X marks the cache: This ain’t your mama’s treasure hunt

Hundreds of hidden treasures are within five miles of UK’s campus.

To muggles, or non-geocachers that is, participants searching for these prizes may appear to be ordinary people wandering in circles carrying a GPS device, but to trained geocachers, they are treasure hunters.

Geocaching, a global game of hide and seek in which geocachers place a geocache in a certain location and others can find it using the item’s coordinates and a GPS device, originated in 2000.

Geocaches, or “caches,” are hidden containers that include at minimum a logbook for those who find it to sign, according to The

Official Global GPS Cache Hunt website. They can be found at different locations, including off bike trails, on street signs and even near UK’s James Patterson statue in the middle of campus.

Harrison Martin, a communications junior, began geocaching his junior year of high school in his hometown of Louisville when he heard about it from a friend. He said he and his friends hunted together all over the city.

“What we would do … is we would pick a weekend and we would just pick an area,” he said. “And I would just save [GPS coordinates] all on my computer … and we would just use my computer until it died.”

Some geocaches have items inside for finders to take and replace with another item of equal value, according to the website, and some even contain money. Martin said he has never found one with money, but he has found a geocoin.

Martin said when participants find a geocoin, they log onto the website, mark where they found it, and then they place it in the next geocache they find.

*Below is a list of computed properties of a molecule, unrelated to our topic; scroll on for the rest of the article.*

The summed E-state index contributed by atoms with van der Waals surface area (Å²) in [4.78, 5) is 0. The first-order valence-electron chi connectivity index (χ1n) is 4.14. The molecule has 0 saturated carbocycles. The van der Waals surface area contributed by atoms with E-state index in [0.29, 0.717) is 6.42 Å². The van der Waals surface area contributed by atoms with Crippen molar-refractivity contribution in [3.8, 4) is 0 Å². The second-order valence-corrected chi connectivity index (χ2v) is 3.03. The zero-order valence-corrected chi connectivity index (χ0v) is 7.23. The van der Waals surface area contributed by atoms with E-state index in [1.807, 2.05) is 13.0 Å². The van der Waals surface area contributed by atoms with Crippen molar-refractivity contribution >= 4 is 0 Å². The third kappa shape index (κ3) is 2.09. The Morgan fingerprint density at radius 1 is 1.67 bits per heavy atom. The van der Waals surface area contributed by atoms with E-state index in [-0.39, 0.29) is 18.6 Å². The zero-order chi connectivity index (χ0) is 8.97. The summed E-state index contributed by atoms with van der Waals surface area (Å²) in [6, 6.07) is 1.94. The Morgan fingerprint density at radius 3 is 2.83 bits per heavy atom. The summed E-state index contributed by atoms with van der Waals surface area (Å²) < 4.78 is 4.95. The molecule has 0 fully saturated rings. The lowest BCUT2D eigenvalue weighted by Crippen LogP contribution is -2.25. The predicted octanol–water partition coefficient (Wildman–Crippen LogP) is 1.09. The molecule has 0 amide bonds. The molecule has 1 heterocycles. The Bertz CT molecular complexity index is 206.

“So it’s like a travel coin,” he said.

Michael Ritchie, a chemistry sophomore also from Louisville, has been geocaching with Martin since high school. He said one of the most difficult caches they found required solving a cipher. He said they found the cache, called a “micro” because of its small size and because it contained just a log sheet, stuck inside a metal pole on a sign using magnets.

“So when they stuck it on there, it looked like it was supposed to be there,” Ritchie said.

According to the website, there are 1,250,679 active caches with an estimated four to five million geocachers worldwide, and 288 caches are listed within five miles of UK.

Dave Lowe, a management senior, began geocaching this past summer after hearing about it on a movie. Lowe said he used a GPS device to find and create a few caches.

“When there’s a place [with a geocache], you walk by everyday, and you don’t notice it,” he said. “I thought that was really cool.”

Lowe said one thing he enjoys about geocaches is that they take people to places they have never noticed before.

“They’re funny … and if they’re not funny, they will lead you to somewhere that is worth being led to … especially in urban areas, they will always highlight a unique feature of the town or the location you’re in,” he said.

Becoming a geocaching member is free with the completion of a few questions at (www.geocaching.com/).

“It’s like an Easter egg hunt, but all year round,” Ritchie said.